Characterization of volatile compounds

The alcoholic fermented compounds were measured in gas chromatography coupled to a mass spectrometer (GC-MS), Shimadzu GC model QP2010 equipped with a mass spectrometry (MS) and a capillary column of silica DB-Wax (30. m/0.25 mm/0.25 μm). The volatile compounds were extracted by the SPME fiber exposition into the headspace for 30 min at 60 °C. The temperature program began with 5 min at 60 °C, followed by a gradient of 60 °C to 230 °C at 10 °C/min; the temperature was then maintained at 230 °C for 15 min. The injector and detector temperatures were maintained at 230 °C. The carrier gas (He) was used at a flow rate of 1.2 mL/min. Injections were performed by fiber exposition for 2 min. Volatile compounds were identified by comparing the mass spectra and retention time, based on adapted methodology from Rodriguez-Campos et al. (2011).

Characterization of dihydromyricetin by UPLC-MS/MS

The characterization of dihydromyricetin was based on adapted methodology from Henriques et al. (2016). UPLC-MS/MS analysis were carried out using an Acquity Ultra Performance LC system (Waters, Milford, MA, USA) coupled simultaneously to both PDA 2996 photo diode array detector (Waters, Milford, MA, USA) and an Acquity TQ Detector (Waters MS Technologies, Manchester, UK), equipped with a Z-spray electrospray ionization (ESI) source operating in positive and negative mode. MassLynx software (version 4.1, Waters, Milford, MA, USA) was used to control the instruments, as well as for data acquisition and processing.

2.3 Determination of antioxidant activity

The total phenolic content and antioxidant activity by DPPH and ABTS methods were determined in H. dulcis pulp, fermented alcoholic and commercial white wine for comparison. The concentration of phenolic compounds was determined according to described by Waterhouse (2005), using calibration curve of gallic acid and results were expressed as gallic acid equivalents (GAE)/100 g.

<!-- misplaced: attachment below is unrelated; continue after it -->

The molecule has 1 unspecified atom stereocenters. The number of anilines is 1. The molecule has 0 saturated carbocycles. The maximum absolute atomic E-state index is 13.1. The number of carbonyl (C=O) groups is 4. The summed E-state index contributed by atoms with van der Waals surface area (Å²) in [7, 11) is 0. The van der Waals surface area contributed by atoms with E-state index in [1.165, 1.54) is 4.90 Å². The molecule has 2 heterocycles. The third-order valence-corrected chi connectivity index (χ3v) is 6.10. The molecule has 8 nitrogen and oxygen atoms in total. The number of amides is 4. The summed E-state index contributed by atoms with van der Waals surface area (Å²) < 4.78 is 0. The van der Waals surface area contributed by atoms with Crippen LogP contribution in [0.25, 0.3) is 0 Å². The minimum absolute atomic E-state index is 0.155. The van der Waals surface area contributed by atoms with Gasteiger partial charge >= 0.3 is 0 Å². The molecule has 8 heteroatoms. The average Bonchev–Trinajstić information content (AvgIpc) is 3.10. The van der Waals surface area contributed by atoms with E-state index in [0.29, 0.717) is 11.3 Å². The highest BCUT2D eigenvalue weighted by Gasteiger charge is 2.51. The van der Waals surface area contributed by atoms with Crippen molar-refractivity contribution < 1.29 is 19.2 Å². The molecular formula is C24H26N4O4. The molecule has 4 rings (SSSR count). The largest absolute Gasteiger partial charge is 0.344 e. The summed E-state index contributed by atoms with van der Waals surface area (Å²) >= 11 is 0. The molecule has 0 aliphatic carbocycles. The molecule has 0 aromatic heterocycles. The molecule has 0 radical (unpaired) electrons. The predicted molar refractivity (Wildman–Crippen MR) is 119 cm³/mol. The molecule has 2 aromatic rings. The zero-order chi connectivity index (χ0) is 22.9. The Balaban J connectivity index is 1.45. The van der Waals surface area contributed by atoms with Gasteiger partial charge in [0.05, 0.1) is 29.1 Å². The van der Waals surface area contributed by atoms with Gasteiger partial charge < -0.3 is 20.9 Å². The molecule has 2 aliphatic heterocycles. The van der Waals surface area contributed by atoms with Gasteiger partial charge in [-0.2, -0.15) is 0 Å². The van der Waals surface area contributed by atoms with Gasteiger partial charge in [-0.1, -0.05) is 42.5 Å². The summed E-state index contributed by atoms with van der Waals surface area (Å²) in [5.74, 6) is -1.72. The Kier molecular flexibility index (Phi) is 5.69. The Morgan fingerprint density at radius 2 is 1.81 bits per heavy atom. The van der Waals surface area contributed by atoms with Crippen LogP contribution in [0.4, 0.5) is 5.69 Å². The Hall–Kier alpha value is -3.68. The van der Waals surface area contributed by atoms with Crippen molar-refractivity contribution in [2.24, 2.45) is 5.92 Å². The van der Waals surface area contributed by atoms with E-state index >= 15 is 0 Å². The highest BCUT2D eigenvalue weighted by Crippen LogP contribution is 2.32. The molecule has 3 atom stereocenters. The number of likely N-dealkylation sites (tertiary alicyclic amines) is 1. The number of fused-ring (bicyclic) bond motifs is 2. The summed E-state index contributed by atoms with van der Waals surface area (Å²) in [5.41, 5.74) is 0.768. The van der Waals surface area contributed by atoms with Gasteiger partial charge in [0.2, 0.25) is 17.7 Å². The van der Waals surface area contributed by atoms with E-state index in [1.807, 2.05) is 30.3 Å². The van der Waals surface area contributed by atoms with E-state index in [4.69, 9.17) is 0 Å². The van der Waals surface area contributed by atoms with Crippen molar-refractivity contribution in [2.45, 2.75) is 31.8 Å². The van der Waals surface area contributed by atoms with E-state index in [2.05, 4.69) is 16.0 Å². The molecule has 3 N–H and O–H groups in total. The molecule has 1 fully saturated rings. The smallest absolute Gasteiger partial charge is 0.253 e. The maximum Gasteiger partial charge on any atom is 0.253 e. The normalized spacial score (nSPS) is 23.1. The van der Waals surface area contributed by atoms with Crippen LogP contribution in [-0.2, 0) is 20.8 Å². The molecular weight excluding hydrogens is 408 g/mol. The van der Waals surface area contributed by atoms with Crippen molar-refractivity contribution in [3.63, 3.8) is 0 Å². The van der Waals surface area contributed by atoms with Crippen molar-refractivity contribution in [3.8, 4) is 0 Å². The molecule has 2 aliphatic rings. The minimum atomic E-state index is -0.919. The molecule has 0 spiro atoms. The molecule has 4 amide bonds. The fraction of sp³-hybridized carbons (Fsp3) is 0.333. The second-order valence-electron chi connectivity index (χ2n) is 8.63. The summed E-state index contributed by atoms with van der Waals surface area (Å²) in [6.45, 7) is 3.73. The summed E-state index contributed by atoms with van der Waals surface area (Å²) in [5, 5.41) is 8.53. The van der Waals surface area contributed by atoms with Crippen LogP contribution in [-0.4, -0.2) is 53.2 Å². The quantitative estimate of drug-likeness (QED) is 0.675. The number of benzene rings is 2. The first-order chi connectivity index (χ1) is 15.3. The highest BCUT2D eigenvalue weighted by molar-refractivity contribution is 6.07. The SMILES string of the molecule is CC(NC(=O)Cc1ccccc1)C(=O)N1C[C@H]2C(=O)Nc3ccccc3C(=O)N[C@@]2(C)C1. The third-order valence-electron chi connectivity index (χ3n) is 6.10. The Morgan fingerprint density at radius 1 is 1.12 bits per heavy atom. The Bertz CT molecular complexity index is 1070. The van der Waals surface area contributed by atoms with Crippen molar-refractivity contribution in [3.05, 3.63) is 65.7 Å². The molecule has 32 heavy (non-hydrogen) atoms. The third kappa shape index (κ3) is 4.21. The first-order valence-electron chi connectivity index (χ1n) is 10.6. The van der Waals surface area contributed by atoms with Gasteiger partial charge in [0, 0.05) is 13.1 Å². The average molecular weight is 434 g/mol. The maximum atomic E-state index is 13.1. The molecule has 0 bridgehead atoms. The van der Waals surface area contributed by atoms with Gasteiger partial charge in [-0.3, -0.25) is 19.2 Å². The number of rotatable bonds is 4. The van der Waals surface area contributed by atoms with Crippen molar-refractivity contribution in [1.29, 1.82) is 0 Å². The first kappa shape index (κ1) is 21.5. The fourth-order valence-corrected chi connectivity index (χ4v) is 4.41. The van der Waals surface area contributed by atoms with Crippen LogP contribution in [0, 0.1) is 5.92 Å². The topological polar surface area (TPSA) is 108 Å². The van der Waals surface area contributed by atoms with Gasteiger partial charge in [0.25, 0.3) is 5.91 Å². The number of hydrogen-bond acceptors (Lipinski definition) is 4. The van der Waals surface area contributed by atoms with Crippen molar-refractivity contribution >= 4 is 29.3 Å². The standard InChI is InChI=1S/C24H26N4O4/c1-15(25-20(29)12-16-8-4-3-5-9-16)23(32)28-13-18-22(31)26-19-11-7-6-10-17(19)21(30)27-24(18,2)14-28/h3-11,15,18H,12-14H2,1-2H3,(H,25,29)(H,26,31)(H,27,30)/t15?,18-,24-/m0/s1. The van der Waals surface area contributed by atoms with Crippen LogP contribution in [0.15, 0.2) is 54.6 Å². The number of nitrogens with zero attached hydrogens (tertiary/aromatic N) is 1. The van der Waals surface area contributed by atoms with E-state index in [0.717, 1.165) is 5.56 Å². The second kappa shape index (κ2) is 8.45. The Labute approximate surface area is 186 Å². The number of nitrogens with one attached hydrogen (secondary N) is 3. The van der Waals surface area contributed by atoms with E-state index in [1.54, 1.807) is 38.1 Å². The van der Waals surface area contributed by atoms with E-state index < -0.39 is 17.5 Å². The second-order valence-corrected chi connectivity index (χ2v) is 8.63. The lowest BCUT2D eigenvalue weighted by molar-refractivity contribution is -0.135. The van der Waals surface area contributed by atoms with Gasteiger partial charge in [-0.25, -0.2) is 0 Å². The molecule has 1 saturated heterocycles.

The antioxidant capacity was determined by the modified DPPH method (Brand-Williams et al., 1995). A methanol solution containing 0.06 mM DPPH was prepared. After adjusting the blank with methanol, an aliquot of 100 µl of fruit extract was added to 3.9 mL of this solution. The decrease in absorbance at 515 nm was measured at 1 min intervals for the first 10 min, and then at 5 min intervals until stabilization.

The ABTS.+ assay was based on a method developed by Miller et al. (1993) with modifications. ABTS.+ radical cations were produced by reacting 7 mM ABTS stock solution with 145 mM potassium persulfate and allowing the mixture to stand in the dark for 12 h before use. Then, the solution was diluted with ethanol to reach an absorbance of 0.70 ± 0.02 at room temperature at 734 nm. Samples (30 µl) or trolox standard were added to 3 ml of diluted ABTS.+ solution, the absorbance were recorded at 6 min after mixing. Known trolox concentrations were used to build a calibration curve and the results were expressed as µM trolox/g fruit.

3 Results and discussion

3.1 Alcoholic fermentation

After the inoculation with the Saccharomyces cerevisae (CCMA 0200) strain, the °Brix decreased gradually until the stabilization at 5° Brix after 156 hours of fermentation. The pH observed in the final fermented was 5.1. The number of viable cells remained between 107 and 108 cells mL-1, similar to the behavior observed by Oliveira et al. (2011) and Souza et al. (2011), using the same strain (CCMA 0200) for cagaita and apple fermentation, respectively. Whereas H. dulcis fermented is a unique beverage, there are no parameters to compare the fermentation kinetics and final characteristic of the product.